(d)(1) Before a business license or permit that has been suspended under subsection (c) is reinstated, a legal representative of the business entity or employer shall submit to the court a signed, sworn affidavit stating that the business entity or employer is in compliance with the provisions of this act and a copy of the Memorandum of Understanding issued to the business entity or employer at the time of enrollment in E-Verify. (2) The suspension of a business license or permit under subsection (c) shall terminate one business day after a legal representative of the business entity or employer submits a signed, sworn affidavit stating that the business entity or employer is in compliance with the provisions of this act to the court.
(e) For a second violation of subsection (a) by a business entity or employer, the court shall direct the applicable state, county, or municipal governing body to permanently revoke all business licenses and permits, if such exist, held by the business entity or employer specific to the business location where the unauthorized alien performed work. On receipt of the order, and notwithstanding any other law, the appropriate agencies shall immediately revoke the licenses and permits held by the business entity or employer.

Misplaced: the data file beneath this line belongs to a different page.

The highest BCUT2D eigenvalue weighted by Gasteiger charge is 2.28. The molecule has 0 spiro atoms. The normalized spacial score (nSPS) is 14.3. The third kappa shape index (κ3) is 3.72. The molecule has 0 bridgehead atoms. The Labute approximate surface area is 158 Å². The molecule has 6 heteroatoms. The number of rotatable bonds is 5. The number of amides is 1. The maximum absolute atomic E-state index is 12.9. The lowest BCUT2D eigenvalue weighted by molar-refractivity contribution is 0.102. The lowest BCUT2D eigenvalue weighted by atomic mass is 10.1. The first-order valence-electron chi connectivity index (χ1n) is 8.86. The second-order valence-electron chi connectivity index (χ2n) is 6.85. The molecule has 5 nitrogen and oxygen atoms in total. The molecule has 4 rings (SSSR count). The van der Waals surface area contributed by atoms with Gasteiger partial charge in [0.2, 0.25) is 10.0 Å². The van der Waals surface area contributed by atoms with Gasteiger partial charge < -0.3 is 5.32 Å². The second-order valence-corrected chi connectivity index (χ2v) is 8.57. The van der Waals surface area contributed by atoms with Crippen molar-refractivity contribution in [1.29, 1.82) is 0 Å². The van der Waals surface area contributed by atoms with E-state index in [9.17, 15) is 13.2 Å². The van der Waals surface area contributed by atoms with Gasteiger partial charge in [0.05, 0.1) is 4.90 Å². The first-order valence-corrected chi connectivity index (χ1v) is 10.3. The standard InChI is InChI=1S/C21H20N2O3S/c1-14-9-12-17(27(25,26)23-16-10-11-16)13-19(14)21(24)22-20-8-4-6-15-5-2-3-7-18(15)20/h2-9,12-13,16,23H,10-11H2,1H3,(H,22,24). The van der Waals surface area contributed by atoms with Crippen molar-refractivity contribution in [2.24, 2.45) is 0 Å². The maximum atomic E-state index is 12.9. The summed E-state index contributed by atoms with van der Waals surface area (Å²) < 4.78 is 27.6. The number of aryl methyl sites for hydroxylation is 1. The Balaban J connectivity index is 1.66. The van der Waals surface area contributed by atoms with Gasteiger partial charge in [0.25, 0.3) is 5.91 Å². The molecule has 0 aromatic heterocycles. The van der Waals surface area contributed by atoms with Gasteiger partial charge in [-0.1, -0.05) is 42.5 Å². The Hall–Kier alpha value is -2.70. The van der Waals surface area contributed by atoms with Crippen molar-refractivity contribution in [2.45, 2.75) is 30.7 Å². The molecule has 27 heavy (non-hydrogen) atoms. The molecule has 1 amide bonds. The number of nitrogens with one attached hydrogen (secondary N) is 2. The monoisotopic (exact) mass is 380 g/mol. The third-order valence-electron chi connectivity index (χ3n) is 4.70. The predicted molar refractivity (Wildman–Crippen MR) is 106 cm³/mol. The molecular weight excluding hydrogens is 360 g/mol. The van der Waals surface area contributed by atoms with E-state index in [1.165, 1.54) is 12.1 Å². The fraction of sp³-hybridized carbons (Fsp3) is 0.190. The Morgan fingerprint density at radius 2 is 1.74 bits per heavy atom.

(f) For a subsequent violation of subsection (a), the court shall direct the applicable governing bodies to forever suspend the business licenses and permits, if such exist, of the business entity or employer throughout the state.
(g) This section shall not be construed to deny any procedural mechanisms or legal defenses included in the E-Verify program or any other federal work authorization program. A person or entity that establishes that it has complied in good faith with the requirements of 8 U.S.C. 1324a(b) establishes an affirmative defense that the business entity or employer did not knowingly hire or employ an unauthorized alien.